While I myself saw Professor Salzer at least once a week, though at first only through the crack of the door, my friend Paul, who was after all his nephew, never saw him once during all the months he spent in the Ludwig Pavilion, although Professor Salzer certainly knew of his nephew's presence and it would have been the easiest thing in the world, as I thought at the time, for him to walk the few yards from the Hermann Pavilion to the Ludwig Pavilion. I do not know what reasons he had for not visiting Paul; perhaps they were weighty reasons, or perhaps he simply found it too much trouble to visit his nephew, who had frequently been a patient in the Ludwig Pavilion, whereas this was my first visit to the Hermann Pavilion.That might not be enough to make the point, but I found the repetition painful and pointless. Is it meant to be making some clever point about language? It doesn't do so as far as I can see. And then there are (what I take to be) jokes like this:
He had in fact two passions, which were at the same time his two main diseasesThis reminded me of something out of Monty Python, except that they did it earlier and better. I feel as though I'm missing the point of the book, but the reviews I've read shed no light on what is supposed to be good about it.
—music and motor racing. In the first half of his life it was motor racing that meant everything to him; in the second half it was music. And sailing.
But here's what I really want to say. Gombrowicz's diary (warning: I'm less than a hundred pages in) strikes me as marvelously grownup. It isn't written well in the sense of being full of memorable phrases, although if I kept a commonplace book I think I would have copied out about one part per page for the first fifty pages or so. (It goes a little downhill after that, it seems to me.) And it's not that what he says seems so true. A lot of it is about Polish literature that I haven't read, so it's not that I agree with him about it. But he sounds perceptive, as though he is actually seeing things and calling them as they are when no one else is. Like a rock that is not carried by the current of the stream. I wonder how you get like this.
Coetzee's novel is one of his best (or so it seems after one reading and very few days of digesting it). It's full of Wittgenstein references too, including Cavellian vertigo. And it's about growing up, among other things. The boy at the center of the story isn't like other boys, or other people. What's obvious to him is not obvious to us, and vice versa. He does not react to the methods of teachers as most of us do. But the people of this world are not quite like us either. They are blandly good, and have no sense of irony. The book feels like a riddle but I doubt there is any solution to it, some idea that, once had, acts like a key to open up the book's secret meaning. I certainly hope it isn't a puzzle like that.
Part of growing up, in the sense that Gombrowicz strikes me as grownup, is learning to see through or past the conventions that both guide and pass for thinking in most people's cases. (I'm not claiming to be grownup myself, at least not in any infallible way. Maybe I think of myself as one of the less deceived, but then anyone who thinks does that.) And learning to see these conventions as conventions, not necessities or falsehoods. But it seems as though you have to be able to succumb to these conventions in the first place to get anywhere. Coetzee's boy (he isn't called Jesus in the novel) almost doesn't get an education because he is so difficult to teach. To grow up, or to be a grownup (is it something one grows into?), you have to be different but not too different. Or maybe not really different at all until later. So it's a bit mysterious how one would either acquire this differentness or else maintain it, protect it, through all the years of socialization and education (which doesn't only draw out in a Socratic, midwifing way but draws us into a set of more or less fixed ways of doing things and of thinking). It almost seems as though philosophy is a recipe for growing up, since it teaches us to question conventional wisdom. But I doubt Gombrowicz needed philosophy to think as he does. And it's hardly as if every philosopher is self-aware or genuinely unconventional. Nor as if all questioning of conventional wisdom is wise or mature.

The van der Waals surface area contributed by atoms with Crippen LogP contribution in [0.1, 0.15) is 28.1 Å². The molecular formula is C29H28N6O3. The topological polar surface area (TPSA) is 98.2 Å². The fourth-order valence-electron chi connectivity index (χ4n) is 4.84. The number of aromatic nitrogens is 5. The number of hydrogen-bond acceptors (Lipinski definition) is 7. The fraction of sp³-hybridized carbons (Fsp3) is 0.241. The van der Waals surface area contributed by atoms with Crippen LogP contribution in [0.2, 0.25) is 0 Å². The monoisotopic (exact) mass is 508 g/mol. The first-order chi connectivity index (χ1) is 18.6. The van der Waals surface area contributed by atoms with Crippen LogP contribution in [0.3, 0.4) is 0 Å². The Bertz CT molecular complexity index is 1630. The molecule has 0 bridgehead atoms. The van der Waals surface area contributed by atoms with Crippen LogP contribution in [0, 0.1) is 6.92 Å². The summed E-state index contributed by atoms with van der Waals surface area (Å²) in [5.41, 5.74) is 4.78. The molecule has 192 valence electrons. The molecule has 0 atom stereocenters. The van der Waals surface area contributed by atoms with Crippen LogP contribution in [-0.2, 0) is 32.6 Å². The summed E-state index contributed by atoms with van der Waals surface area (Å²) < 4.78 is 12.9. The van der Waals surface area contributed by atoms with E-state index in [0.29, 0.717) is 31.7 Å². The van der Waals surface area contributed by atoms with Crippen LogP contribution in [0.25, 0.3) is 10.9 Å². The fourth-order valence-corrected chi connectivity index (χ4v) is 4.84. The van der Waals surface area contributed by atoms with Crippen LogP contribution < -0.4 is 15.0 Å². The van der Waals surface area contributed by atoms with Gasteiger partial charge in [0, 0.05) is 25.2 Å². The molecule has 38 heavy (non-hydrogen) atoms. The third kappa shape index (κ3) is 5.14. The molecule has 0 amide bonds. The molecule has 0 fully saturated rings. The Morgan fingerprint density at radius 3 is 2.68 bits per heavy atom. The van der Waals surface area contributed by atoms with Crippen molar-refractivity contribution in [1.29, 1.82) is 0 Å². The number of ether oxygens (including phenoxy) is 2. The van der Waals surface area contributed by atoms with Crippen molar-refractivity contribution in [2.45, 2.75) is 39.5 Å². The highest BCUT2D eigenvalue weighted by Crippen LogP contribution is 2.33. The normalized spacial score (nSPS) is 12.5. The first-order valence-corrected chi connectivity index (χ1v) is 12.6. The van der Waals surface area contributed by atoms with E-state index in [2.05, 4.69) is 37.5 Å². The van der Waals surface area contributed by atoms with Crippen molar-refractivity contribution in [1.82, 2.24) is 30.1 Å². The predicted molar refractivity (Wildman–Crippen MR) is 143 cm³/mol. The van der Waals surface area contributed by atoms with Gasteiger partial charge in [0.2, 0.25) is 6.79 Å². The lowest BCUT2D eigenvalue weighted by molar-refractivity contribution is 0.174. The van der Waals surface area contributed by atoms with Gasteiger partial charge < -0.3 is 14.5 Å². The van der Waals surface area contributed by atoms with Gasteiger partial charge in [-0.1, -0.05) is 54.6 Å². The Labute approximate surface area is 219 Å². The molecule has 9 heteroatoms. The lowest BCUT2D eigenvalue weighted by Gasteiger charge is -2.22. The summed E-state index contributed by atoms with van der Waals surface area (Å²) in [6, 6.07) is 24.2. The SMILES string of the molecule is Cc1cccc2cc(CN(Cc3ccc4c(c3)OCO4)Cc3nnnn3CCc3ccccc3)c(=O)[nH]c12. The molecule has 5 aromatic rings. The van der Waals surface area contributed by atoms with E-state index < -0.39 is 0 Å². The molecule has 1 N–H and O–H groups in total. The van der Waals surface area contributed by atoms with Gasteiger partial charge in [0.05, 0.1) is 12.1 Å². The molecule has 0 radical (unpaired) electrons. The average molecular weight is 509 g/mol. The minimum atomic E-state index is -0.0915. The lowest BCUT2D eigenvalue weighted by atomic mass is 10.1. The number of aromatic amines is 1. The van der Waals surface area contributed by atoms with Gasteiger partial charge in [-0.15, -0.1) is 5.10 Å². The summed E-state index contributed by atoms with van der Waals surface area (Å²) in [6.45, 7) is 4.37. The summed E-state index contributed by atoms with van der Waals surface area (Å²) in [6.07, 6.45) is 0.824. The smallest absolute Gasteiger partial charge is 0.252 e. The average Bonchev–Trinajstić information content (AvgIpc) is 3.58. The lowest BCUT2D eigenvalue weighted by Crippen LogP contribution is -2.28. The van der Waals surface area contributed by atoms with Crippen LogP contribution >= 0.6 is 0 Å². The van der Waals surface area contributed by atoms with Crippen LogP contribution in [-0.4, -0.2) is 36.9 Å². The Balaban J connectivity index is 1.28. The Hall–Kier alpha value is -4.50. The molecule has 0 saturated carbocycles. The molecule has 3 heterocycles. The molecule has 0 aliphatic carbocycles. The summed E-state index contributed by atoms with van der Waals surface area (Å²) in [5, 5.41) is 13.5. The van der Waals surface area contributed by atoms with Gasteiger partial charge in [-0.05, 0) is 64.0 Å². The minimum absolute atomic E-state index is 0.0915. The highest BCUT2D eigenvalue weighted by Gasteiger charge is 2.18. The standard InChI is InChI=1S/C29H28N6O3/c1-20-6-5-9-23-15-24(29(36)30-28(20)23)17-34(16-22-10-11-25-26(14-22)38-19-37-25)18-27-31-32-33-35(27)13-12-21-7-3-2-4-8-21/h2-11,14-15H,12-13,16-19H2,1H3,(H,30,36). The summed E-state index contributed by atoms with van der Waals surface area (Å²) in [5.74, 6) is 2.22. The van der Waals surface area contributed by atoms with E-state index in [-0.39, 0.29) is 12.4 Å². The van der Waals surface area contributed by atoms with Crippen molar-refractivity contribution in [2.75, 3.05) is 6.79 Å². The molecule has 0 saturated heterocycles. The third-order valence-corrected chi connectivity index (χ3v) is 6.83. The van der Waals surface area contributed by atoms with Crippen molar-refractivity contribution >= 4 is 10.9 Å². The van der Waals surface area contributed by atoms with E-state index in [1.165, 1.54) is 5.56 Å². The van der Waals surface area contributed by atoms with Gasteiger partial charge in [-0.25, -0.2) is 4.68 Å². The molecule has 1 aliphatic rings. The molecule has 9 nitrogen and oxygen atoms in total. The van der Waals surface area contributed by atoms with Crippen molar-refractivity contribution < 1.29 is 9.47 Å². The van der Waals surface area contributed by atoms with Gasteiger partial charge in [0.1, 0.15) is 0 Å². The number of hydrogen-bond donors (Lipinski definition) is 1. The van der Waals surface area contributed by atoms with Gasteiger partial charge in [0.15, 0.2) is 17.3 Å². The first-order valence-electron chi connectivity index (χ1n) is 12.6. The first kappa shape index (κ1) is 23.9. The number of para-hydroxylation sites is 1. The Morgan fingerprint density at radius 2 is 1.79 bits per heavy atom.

What's needed is a kind of intellectual virtue, it seems to me, combining the ability to sniff out cant and bullshit with the courage or obliviousness that it takes to speak honestly. The kind of philosophy that focuses on language and texts (as in primary sources expressing the author's own views, not as in "everything's a text, if you think about it") could help a lot with the former, I think. The kind of philosophy, that is, that focuses on what people say and mean rather than on problems that are no one's in particular and then tries to solve these problems in a quasi-scientific, methodical way. (I'm not saying that that kind of philosophy is necessarily useless, only that doing it is not especially likely to make anyone better at detecting bull.) Some kinds of literature would probably help as well. The kind that uses language carefully or that draws attention to bullshit and bullshitters. (So not the kind, for instance, that aims at sounding good without having any precise meaning, or that aims at telling a ripping yarn without much concern for wording, or that aims to be a fictional version of journalism or sociology, or that aims to raise and explore impersonal philosophical questions. Again, not that there's necessarily anything wrong with that kind of thing in itself. I like a ripping yarn.) How you learn courage or independence is beyond me though. Perhaps by being surrounded by people who are bravely independent. That would be a good education for grownups, I think.